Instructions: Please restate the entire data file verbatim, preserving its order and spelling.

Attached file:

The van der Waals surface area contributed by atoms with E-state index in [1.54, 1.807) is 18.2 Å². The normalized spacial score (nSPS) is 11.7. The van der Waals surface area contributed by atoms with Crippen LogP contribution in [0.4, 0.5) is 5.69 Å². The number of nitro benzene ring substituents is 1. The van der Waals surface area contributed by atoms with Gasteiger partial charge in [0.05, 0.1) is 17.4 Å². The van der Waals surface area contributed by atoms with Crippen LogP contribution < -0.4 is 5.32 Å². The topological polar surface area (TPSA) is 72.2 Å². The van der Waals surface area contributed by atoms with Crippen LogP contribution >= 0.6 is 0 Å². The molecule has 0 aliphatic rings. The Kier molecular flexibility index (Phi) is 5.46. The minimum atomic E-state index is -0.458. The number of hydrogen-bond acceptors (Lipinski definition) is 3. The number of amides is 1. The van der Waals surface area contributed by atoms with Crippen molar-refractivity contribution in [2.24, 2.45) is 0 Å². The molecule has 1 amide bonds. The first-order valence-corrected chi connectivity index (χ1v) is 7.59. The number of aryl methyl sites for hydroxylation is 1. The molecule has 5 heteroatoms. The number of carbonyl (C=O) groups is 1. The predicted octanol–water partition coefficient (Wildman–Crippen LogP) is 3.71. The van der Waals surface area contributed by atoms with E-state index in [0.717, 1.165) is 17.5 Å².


The van der Waals surface area contributed by atoms with E-state index in [1.54, 1.807) is 18.2 Å². The normalized spacial score (nSPS) is 11.7. The van der Waals surface area contributed by atoms with Crippen LogP contribution in [0.4, 0.5) is 5.69 Å². The number of nitro benzene ring substituents is 1. The van der Waals surface area contributed by atoms with Gasteiger partial charge in [0.05, 0.1) is 17.4 Å². The van der Waals surface area contributed by atoms with Crippen LogP contribution < -0.4 is 5.32 Å². The topological polar surface area (TPSA) is 72.2 Å². The van der Waals surface area contributed by atoms with Crippen LogP contribution >= 0.6 is 0 Å². The molecule has 0 aliphatic rings. The Kier molecular flexibility index (Phi) is 5.46. The minimum atomic E-state index is -0.458. The number of hydrogen-bond acceptors (Lipinski definition) is 3. The number of amides is 1. The van der Waals surface area contributed by atoms with Crippen molar-refractivity contribution in [2.24, 2.45) is 0 Å². The molecule has 1 amide bonds. The first-order valence-corrected chi connectivity index (χ1v) is 7.59. The number of aryl methyl sites for hydroxylation is 1. The molecule has 5 heteroatoms. The number of carbonyl (C=O) groups is 1. The predicted octanol–water partition coefficient (Wildman–Crippen LogP) is 3.71. The van der Waals surface area contributed by atoms with E-state index in [0.717, 1.165) is 17.5 Å².